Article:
Preventing and countering violent extremism and radicalization is increasingly gaining momentum as a supplement to more traditional counterterrorism activities in the efforts to protect societies against terrorism. The Danish approach has attracted attention not least because of its gentler approach to returnees from Syria and Iraq and the fact that it has been developing for nearly a decade. In this report, Ann-Sophie Hemmingsen provides an introduction to the approach and pinpoints the challenges and dilemmas with which it is faced.
The Danish approach to preventing and countering violent extremism and radicalization is based on extensive multi-agency collaboration between various social-service providers, the educational system, the health-care system, the police, municipalities, and the intelligence and security services. It benefits greatly from four decades’ experience with such collaboration in relation to crime-prevention and from existing structures.
As could be expected, the approach is faced with dilemmas, challenges and criticisms. The biggest challenge remains the lack of clear definitions of radicalization and extremism, which leads to a lack of consensus on criteria, standards and procedures. The inherent difficulty of cooperation and the substantial task of coordinating the efforts also continue to represent practical challenges.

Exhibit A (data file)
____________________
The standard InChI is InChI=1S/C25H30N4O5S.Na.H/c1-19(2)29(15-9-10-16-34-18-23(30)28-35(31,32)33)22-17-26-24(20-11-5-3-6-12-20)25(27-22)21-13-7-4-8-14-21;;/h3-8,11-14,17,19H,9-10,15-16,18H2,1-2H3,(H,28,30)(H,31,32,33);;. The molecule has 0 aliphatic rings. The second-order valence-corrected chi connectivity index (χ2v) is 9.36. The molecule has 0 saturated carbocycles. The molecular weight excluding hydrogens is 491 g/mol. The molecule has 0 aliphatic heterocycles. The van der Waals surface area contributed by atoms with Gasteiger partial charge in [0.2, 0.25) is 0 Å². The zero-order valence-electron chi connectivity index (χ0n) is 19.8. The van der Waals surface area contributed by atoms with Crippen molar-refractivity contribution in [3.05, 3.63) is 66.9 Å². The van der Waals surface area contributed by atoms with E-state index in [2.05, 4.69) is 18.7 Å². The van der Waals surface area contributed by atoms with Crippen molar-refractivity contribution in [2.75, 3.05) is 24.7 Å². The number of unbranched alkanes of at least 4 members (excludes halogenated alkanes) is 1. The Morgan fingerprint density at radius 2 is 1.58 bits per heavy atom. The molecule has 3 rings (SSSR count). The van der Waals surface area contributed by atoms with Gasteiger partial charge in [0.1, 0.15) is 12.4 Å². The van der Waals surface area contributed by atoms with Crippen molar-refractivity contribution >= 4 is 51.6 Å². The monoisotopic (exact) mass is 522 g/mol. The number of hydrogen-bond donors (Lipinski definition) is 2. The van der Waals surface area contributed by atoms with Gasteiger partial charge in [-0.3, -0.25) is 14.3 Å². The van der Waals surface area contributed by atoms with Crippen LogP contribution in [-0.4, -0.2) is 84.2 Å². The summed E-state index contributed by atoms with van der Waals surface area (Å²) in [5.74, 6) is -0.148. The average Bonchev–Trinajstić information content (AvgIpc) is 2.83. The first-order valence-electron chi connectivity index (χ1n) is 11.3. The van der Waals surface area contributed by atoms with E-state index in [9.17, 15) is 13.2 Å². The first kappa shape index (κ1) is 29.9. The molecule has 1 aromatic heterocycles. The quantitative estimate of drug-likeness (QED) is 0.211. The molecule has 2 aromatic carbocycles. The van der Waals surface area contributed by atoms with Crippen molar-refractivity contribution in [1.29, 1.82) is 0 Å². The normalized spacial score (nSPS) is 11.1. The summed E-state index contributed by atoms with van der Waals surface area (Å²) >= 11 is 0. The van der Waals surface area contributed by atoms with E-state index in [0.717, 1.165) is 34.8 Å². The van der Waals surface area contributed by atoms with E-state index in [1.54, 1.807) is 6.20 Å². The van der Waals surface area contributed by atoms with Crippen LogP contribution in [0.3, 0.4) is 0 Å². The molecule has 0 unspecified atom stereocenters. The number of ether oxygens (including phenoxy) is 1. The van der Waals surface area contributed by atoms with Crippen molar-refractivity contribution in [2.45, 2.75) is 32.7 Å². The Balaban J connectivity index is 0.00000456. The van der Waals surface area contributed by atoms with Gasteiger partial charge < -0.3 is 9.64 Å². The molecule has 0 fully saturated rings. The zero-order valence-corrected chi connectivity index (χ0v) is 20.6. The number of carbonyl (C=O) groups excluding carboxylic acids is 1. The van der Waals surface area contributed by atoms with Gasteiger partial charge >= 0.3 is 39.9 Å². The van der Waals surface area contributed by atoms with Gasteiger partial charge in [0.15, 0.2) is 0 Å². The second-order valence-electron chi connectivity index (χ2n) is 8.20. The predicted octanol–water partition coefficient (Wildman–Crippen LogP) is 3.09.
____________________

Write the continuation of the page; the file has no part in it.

The Danish approach focuses on the individual and many of the initiatives developed revolve around help to self-help through, for example, mentoring, counselling and exit programmes. The prevalent focus on the individual represents a risk of overlooking social and political aspects that might require and inspire other types of responses than those already included.
To meet contemporary challenges, the approach is continuously being developed, both top-down and bottom-up, but it rests on a set of fundamental premises ranging from understandings of the welfare state to understandings of crime and of how behavior can be changed. In order for other countries to determine whether there are lessons to be learned from the Danish approach, knowledge is required about these understandings and the existing structures into which the efforts are incorporated.
Author: Ann-Sophie Hemmingsen
Find the full Report HERE